WOODBRIDGE - In order for a composition to be considered award worthy, it must have just the right balance of description, depth and feeling. That's exactly the combination that earned one local teen's prose to receive recognition at a recent award ceremony.

On May 4, Julia Wong, a junior at Hopkins School in New Haven, received the IMPAC Literary Award at a ceremony held at Southern Connecticut State University. The teen was among dozens of students from the greater New Haven and Middlesex area who competed in the event, which featured works in both poetry and prose.

"I was extremely surprised and very honored when they called my name," explained the 16-year-old, whose untitled essay focused on the lifelong relationship she has shared with her aging grandfather. Walks along the beach, special moments and growing older together in time are some of the highlights featured in the piece, which earned her a check for $1,000 and a chance to compete in a statewide competition next month.

The IMPAC Connecticut State University Literary Award for young writers trust is a non-profit foundation and a unique public-private partnership which gives 18, $1000 prizes to teenage writers through out Connecticut. The program is a model that several states are considering emulatging. IMPAC created the award to promote creative thinking.

While Wong admits writing has always been one of her favorite subjects, her skills were recently put to the challenge earlier this year after enrolling in an English-11 writing course. The extensive curriculum requires students to complete a variety of assignments in all types of writing.

"There are some weeks when I'm responsible for writing three different papers", Wong said. "It's a lot of hard work but at the same time, it's also a lot of fun."

According to Donna Fasano, who has been teaching English at Hopkins since 1976, Wong's unique writing style instantly captured the attention of her classmates, as well as her own.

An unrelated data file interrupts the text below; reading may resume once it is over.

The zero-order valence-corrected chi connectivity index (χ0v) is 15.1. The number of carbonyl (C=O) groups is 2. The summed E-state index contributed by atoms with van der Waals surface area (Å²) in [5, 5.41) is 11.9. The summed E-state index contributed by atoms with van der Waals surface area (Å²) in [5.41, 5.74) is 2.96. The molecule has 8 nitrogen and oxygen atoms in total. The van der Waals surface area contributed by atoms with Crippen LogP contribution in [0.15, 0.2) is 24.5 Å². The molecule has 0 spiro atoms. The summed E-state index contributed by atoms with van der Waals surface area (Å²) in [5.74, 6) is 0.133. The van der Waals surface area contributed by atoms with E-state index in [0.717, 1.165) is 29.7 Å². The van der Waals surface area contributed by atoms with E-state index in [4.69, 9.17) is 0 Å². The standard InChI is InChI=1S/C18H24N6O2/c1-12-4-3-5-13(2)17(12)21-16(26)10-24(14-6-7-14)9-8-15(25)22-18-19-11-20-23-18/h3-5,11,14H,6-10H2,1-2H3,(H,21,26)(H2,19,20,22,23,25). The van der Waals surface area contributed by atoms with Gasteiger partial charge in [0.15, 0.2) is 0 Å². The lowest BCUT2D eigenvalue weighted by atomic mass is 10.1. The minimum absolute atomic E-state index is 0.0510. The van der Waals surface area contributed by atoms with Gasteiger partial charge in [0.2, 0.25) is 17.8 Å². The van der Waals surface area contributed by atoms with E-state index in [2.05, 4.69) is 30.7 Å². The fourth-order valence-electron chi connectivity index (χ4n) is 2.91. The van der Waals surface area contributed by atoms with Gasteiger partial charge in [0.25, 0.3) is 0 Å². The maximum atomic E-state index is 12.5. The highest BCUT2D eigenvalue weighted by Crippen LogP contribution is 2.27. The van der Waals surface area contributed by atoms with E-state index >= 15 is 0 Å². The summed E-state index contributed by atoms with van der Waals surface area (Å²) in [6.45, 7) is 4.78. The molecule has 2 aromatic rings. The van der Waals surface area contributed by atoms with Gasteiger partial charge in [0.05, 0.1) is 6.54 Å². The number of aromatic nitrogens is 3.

"Julia's work is very special. It's simple yet extremely powerful. It's the type of work that once you read it, you never forget it," said Fasano, who encouraged Wong to submit entries and take part in the competition. "In all of the years that I have been teaching, Julia is one of the best writers I have ever seen."

Wong isn't the only member of her family who shares a gift for the written word. Her mother Susan is employed as a freelance writer and her sister Alice was once the editor of Hopkins' Literary Magazine.

Aside from writing, Wong also plays defense on her school's varsity hockey team and enjoys playing the guitar. Though she has not yet decided on where she'll be attending college in the fall of 2001, she said that Yale and Amherst are two of her top choices. Her major is also undecided at this point.

"Journalism is a possibility but I want to explore many different options before I make that final decision," explained Wong, a native of New York City, who spent her early childhood years growing up in Cincinnati. Five years ago, she moved to Woodbridge with her mother, father, two older sisters and younger brother.

On June 1, Wong's prose will be judged once again, this time in a statewide competition during a ceremony held at the Litchfield Inn. Among those scheduled to attend is Wally Lamb, author of "She's come undone" and "I know this much is true". Lamb has been featured on The Oprah Winfrey Show and is recommended by the talk show legend as a favorite author in her popular book club series.

If selected as the winner, Wong will receive a second check for $1,000, which will go toward